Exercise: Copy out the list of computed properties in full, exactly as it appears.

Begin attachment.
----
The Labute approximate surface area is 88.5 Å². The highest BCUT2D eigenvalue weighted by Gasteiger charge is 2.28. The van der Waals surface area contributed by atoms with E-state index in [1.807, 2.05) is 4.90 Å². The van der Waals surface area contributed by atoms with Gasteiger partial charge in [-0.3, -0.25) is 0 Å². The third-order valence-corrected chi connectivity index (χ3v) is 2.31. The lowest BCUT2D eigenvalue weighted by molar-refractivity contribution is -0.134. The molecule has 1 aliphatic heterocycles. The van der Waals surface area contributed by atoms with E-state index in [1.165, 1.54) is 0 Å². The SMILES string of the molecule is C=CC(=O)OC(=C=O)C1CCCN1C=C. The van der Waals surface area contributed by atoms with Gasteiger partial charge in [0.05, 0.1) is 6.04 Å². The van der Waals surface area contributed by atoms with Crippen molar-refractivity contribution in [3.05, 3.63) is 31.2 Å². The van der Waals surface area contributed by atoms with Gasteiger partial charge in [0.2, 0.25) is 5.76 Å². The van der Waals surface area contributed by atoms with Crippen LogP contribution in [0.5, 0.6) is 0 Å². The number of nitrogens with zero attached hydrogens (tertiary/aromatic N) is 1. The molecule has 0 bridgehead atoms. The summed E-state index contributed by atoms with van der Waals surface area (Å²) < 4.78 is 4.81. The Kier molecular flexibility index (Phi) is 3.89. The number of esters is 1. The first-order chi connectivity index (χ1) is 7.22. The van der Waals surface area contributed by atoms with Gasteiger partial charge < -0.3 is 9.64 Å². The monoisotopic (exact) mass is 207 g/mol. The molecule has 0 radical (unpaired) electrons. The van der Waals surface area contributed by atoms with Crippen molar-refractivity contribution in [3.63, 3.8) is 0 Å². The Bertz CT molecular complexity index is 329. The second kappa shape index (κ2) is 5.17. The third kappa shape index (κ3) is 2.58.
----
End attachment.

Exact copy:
The Labute approximate surface area is 88.5 Å². The highest BCUT2D eigenvalue weighted by Gasteiger charge is 2.28. The van der Waals surface area contributed by atoms with E-state index in [1.807, 2.05) is 4.90 Å². The van der Waals surface area contributed by atoms with Gasteiger partial charge in [-0.3, -0.25) is 0 Å². The third-order valence-corrected chi connectivity index (χ3v) is 2.31. The lowest BCUT2D eigenvalue weighted by molar-refractivity contribution is -0.134. The molecule has 1 aliphatic heterocycles. The van der Waals surface area contributed by atoms with E-state index in [1.165, 1.54) is 0 Å². The SMILES string of the molecule is C=CC(=O)OC(=C=O)C1CCCN1C=C. The van der Waals surface area contributed by atoms with Gasteiger partial charge in [0.05, 0.1) is 6.04 Å². The van der Waals surface area contributed by atoms with Crippen molar-refractivity contribution in [3.05, 3.63) is 31.2 Å². The van der Waals surface area contributed by atoms with Gasteiger partial charge in [0.2, 0.25) is 5.76 Å². The van der Waals surface area contributed by atoms with Crippen LogP contribution in [0.5, 0.6) is 0 Å². The number of nitrogens with zero attached hydrogens (tertiary/aromatic N) is 1. The molecule has 0 bridgehead atoms. The summed E-state index contributed by atoms with van der Waals surface area (Å²) < 4.78 is 4.81. The Kier molecular flexibility index (Phi) is 3.89. The number of esters is 1. The first-order chi connectivity index (χ1) is 7.22. The van der Waals surface area contributed by atoms with Gasteiger partial charge < -0.3 is 9.64 Å². The monoisotopic (exact) mass is 207 g/mol. The molecule has 0 radical (unpaired) electrons. The van der Waals surface area contributed by atoms with Crippen molar-refractivity contribution in [3.63, 3.8) is 0 Å². The Bertz CT molecular complexity index is 329. The second kappa shape index (κ2) is 5.17. The third kappa shape index (κ3) is 2.58.